Florida is the most important turtle-nesting environment in the United States. With more than 50,000 nesting turtles summering in our waters, it is not unusual to see Loggerheads, Hawksbills, Kemp’s Ridley and Leatherbacks near our coast. The female sea turtles begin coming ashore in May, and newborn hatching continues through October.
Sea turtles are awkward on the sand, and the nesting process is laborious and difficult. The mother turtle will use her rear flippers to dig a hole and will lay about 100 “ping-pong ball” sized eggs in the nest. She will camouflage the hole by covering it with sand before leaving it. The female sea turtle never returns to her nest.
The eggs incubate 2 months. As the eggs hatch, the hatchlings will collapse the hole by thrashing about, allowing them to climb out of the nest. The newborn turtles instinctively wait for the cooling of the sand to indicate nightfall before leaving the nest. They will then scramble to the ocean and seek protection in seaweed beds.
The greatest danger to the hatchlings is artificial lighting. When the newborn turtles leave their nests, they will instinctively move towards the brightest light. Lights along beach streets, beachfront homes and hotels often disorient the babies and lead them in the wrong direction. If they cannot make it quickly to the water and safe areas, they soon die.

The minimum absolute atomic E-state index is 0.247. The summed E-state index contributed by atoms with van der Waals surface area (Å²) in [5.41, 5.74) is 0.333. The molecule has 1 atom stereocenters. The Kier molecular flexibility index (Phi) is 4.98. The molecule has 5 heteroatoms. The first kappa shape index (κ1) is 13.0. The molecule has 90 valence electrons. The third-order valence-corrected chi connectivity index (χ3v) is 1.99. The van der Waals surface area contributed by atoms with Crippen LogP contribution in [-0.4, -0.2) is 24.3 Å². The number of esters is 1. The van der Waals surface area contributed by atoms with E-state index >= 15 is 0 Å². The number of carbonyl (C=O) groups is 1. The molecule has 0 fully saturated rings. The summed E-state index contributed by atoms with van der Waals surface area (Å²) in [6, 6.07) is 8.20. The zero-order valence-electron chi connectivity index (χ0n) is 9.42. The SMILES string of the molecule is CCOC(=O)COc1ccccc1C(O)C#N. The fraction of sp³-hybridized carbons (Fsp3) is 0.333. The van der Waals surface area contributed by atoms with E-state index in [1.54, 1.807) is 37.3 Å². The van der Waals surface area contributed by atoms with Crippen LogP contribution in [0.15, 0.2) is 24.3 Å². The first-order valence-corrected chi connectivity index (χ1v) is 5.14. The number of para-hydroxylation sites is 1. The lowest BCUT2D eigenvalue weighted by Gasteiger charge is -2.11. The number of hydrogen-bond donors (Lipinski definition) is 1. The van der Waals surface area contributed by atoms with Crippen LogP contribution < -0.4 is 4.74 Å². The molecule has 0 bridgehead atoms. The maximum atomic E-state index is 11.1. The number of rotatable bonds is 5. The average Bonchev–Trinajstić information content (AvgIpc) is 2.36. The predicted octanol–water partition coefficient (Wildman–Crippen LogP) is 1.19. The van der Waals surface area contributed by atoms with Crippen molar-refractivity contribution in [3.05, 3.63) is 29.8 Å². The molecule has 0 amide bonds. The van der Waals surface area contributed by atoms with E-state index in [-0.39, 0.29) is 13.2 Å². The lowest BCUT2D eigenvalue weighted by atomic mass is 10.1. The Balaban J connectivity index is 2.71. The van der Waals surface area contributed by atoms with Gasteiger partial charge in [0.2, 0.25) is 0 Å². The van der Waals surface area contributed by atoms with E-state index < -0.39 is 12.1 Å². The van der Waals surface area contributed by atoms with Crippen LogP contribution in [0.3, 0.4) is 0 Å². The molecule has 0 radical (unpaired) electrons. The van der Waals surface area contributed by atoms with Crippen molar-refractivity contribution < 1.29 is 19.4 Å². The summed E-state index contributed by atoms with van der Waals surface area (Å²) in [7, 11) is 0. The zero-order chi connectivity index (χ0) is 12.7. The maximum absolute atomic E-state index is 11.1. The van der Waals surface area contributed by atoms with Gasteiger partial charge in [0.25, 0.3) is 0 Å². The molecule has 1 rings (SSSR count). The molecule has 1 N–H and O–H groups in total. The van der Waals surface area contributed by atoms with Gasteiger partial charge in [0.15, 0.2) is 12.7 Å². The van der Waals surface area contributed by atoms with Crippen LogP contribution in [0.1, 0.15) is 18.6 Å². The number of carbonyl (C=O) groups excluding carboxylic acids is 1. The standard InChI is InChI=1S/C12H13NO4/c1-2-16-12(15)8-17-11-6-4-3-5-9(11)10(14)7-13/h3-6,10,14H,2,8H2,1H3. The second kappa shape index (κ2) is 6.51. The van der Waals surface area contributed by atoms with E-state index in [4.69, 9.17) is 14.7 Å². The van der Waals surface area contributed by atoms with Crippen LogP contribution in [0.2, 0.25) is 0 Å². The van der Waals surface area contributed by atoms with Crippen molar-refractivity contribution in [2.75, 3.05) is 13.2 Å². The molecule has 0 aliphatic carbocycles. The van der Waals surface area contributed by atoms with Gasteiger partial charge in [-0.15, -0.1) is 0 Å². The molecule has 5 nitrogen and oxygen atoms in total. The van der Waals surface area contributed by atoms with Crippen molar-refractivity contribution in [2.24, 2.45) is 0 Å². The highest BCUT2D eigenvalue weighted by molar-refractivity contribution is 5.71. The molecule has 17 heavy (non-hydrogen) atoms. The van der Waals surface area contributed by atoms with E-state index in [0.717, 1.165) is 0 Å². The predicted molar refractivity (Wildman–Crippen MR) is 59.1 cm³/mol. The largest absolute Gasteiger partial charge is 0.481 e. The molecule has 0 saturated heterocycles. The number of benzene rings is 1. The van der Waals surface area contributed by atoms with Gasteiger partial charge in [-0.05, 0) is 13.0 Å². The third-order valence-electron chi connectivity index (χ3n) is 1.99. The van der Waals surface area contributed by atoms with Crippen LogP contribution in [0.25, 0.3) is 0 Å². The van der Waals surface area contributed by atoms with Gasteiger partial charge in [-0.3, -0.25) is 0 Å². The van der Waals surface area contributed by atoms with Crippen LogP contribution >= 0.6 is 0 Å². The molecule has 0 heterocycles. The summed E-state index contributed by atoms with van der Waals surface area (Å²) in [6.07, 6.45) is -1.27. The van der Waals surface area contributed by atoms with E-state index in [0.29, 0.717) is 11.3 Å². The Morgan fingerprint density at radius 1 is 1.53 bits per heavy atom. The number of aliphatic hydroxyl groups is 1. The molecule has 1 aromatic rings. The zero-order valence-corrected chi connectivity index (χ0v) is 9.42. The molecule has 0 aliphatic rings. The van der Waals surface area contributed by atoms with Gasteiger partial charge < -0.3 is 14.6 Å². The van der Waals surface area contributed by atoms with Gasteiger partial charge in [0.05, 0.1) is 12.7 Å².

This is why from May 1 through October 31, all drapes in the condo must be closed when the lights are on in the unit. The Turtle Ordinance requires this, and the fines are very high for non-compliance.
If you come across a newly hatched turtle on the beach, keep well clear of it. Do not shine a light on him for a better view or attempt flash photographs. The same is true of a mother sea turtle coming up onto the beach to nest. If she becomes frightened, she will return to the ocean, and deposit her eggs there. The eggs are not able to incubate in water, and will be eaten by other marine life.